Using diet to manage phenylketonuria

Phenylketonuria (PKU) is an inherited disease that affects the breakdown of protein. High levels of the amino acid phenylalanine in the blood damage the nervous system and can also lead to mental handicap. Newborn babies with PKU are given a special diet low in phenylalanine. Other studies suggest that a low-phenylalanine diet can reduce blood phenylalanine levels. The review includes four studies, but we were not able to combine many results. Results from one study showed that blood phenylalanine levels were lower and intelligent quotient higher for people on a special diet. We recommend that a low-phenylalanine diet should be followed from the time of diagnosis. More research is needed to show if it is safe to relax this diet later on.

Authors' conclusions: 

The results of non-randomised studies have concluded that a low-phenylalanine diet is effective in reducing blood phenylalanine levels and improving intelligence quotient and neuropsychological outcomes. We were unable to find any randomised controlled studies that have assessed the effect of a low-phenylalanine diet versus no diet from diagnosis. In view of evidence from non-randomised studies, such a study would be unethical and it is recommended that low-phenylalanine diet should be commenced at the time of diagnosis. There is uncertainty about the precise level of phenylalanine restriction and when, if ever, the diet should be relaxed. This should be addressed by randomised controlled studies.

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Background:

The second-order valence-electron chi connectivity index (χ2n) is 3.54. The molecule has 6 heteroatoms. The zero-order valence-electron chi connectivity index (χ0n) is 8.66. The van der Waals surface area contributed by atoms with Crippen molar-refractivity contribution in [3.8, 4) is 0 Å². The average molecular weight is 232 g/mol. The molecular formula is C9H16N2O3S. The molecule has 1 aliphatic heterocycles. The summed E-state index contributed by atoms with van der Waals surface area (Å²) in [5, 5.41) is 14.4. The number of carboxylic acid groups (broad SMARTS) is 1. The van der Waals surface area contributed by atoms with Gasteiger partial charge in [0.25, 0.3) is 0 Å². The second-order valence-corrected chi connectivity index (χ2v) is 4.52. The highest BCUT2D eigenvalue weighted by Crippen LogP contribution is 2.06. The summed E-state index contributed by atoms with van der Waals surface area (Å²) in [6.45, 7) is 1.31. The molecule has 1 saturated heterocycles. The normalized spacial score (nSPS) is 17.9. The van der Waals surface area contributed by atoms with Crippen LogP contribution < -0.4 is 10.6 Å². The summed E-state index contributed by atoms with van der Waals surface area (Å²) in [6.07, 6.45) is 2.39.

Phenylketonuria is an inherited disease treated with dietary restriction of the amino acid phenylalanine. The diet is initiated in the neonatal period to prevent mental handicap; however, it is restrictive and can be difficult to follow. Whether the diet can be relaxed or discontinued during adolescence or should be continued for life remains a controversial issue, which we aim to address in this review.

Objectives: 

To assess the effects of a low-phenylalanine diet commenced early in life for people with phenylketonuria. To assess the possible effects of relaxation or termination of the diet on intelligence, neuropsychological outcomes and mortality, growth, nutritional status, eating behaviour and quality of life.

Search strategy: 

We searched the Cochrane Cystic Fibrosis and Genetic Disorders Group Trials Register comprising references identified from comprehensive electronic database searches, handsearches of relevant journals and abstract books of conference proceedings.

Most recent search of the Inborn Errors of Metabolism Trials Register: 05 March 2009.

Selection criteria: 

All randomised or quasi-randomised controlled trials comparing a low-phenylalanine diet to relaxation or termination of dietary restrictions in people with phenylketonuria.

Data collection and analysis: 

Two authors independently assessed study eligibility and methodological quality, and subsequently extracted the data.

Main results: 

We included four studies in this review (251 participants), and found few significant differences between treatment and comparison groups for the outcomes of interest. Blood phenylalanine levels were significantly lower in participants with phenylketonuria following a low-phenylalanine diet compared to those on a less restricted diet, mean difference (MD) at three months -698.67 (95% confidence interval (CI) -869.44 to -527.89). Intelligence quotient was significantly higher in participants who continued the diet than in those who stopped the diet, MD after 12 months 5.00 (95% CI 0.40 to 9.60). However, these results came from a single study.

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